5 Core Profitability Ratios



Financial ratios can be a relatively easy way to assess various aspects of a company's performance. Spanning profitability, liquidity, efficiency, stability and valuation, many of these ratios are very common, and when the results of these ratios are compared to other companies in the sector, or on the same company over time, they can be a simple yet powerful tool in uncovering the underlying progress of the company against peers. This short series of tutorials will look at different types of ratios, applying them to a specific company and then showing how comparisons could be made against rival companies in order to assess relative attractiveness. This tutorial will look at five core profitability ratios.

Financial ratios are most useful when comparing like-for-like companies. For these profitability ratios we will therefore look at two companies that are very similar in terms of operation: British American Tobacco (LSE:BATS) and Imperial Tobacco (LSE:IMT). Both of these companies is involved in the production of tobacco-based goods, primarily cigarettes, and operate on a global scale. I will demonstrate how to calculate each of these ratios for British American Tobacco and then compare it with the figure for Imperial Tobacco. We will use the 2014 results for British American Tobacco, which can be found here.

Bear in mind that there may be certain adjustments that need to be made to some of the numbers we use to better reflect the operating performance of the companies, but for simplicity we will ignore these for now and just seek to apply the formulae.

1. Return on Equity (ROE)

 
ROE, measured as a percentage, tells an investor how much profit the company is making based on the funds that shareholders have injected into the company plus other 'equity'. The higher the percentage, the better.
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British American Tobacco Calculation: For this we need to identify the four components of the equation. For profit after tax we look at the income statement and extract it directly. For the remaining three components we need to look at the equity part of the balance sheet.  The relevant figures and parts of the financial statements references can be found in the image to the right.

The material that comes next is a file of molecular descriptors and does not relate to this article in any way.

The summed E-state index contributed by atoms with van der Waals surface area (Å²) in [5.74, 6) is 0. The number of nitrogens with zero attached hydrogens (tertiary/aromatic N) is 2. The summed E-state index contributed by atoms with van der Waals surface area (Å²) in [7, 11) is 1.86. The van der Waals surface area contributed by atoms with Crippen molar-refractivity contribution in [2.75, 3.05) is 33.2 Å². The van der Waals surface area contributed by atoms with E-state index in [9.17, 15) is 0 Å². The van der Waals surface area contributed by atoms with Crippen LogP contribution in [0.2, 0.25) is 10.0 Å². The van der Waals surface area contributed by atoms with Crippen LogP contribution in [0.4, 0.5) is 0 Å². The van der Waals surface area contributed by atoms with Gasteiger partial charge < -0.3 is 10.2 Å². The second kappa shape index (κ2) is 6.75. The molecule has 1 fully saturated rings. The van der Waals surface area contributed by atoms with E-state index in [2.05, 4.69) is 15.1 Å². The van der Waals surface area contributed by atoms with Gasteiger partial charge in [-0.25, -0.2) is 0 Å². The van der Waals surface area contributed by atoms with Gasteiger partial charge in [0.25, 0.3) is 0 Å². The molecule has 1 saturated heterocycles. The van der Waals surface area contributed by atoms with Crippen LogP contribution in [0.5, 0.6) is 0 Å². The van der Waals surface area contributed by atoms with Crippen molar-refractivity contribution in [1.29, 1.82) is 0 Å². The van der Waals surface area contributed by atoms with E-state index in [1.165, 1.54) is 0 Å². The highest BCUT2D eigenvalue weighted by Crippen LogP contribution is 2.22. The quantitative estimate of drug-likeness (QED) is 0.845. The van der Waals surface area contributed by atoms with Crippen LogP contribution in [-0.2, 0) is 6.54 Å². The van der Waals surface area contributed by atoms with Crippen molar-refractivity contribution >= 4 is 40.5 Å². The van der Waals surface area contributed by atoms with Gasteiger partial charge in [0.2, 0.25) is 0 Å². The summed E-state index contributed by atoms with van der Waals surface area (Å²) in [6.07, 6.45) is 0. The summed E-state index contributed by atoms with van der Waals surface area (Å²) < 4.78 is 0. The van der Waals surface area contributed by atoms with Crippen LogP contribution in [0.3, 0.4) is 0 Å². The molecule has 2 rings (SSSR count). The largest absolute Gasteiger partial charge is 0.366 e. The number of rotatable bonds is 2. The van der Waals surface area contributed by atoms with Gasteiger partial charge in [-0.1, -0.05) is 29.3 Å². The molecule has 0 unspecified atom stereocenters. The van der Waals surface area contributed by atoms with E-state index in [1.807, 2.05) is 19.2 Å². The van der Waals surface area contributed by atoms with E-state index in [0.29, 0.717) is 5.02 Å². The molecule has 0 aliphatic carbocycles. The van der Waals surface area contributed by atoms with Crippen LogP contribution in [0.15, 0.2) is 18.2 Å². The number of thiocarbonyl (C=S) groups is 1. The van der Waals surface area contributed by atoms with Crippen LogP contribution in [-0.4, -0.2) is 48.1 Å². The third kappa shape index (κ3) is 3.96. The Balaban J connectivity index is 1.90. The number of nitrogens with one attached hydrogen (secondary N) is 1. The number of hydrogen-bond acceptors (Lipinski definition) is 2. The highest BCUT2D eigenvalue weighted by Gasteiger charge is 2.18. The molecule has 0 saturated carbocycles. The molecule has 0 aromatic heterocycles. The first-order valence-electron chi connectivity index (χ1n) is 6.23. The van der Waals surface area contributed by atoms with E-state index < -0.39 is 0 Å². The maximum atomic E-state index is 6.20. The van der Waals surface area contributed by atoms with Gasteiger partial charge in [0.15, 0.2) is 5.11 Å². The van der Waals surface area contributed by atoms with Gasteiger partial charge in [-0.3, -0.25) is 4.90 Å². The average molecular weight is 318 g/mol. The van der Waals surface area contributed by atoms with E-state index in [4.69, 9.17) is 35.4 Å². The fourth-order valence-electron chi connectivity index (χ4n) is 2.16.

We can now compute the ratio:
ROE = (3393/5814) * 100% = 58.4%

This compares to Imperial Tobacco's ROE of 36.2%. Consequently, on this ratio British American Tobacco appears more attractive.

2. Return on Capital Employed (ROCE)


ROCE, measured as a percentage, tells an investor how much operating profit the company is making based on the total capital employed. The capital employed comprises all the cash invested into the company by shareholders and the profits made (Shareholder Equity), and cash injected via Non-Current Borrowings. The higher the percentage, the better.

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British American Tobacco Calculation: We already have the shareholder equity figure from the Return on Equity ratio: £5,814m. We still need to find the operating profit figure from the income statement and the non-current borrowings figure from the balance sheet. The relevant figures and parts of the financial statements references can be found in the image to the right.

We can now compute the ratio:
ROCE = [ 4546/(9779+5814) ] * 100% = 29.2%

This compares to Imperial Tobacco's ROCE of 13.8%. British American Tobacco appears more attractive on this ratio too.

3. Return on Assets (ROA)


ROA, measured as a percentage, tells an investor how much profit the company is making based on the assets it has purchased. Since the purpose of assets is to enable the creation of profit, the greater the return on assets and the higher the percentage, the better.


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British American Tobacco Calculation: We already have the profit after tax figure from the return on equity equation; it was £3,393m. So we need to find the Total Assets figure, and this can be found on the balance sheet. The relevant figures and parts of the financial statements references can be found in the image to the right.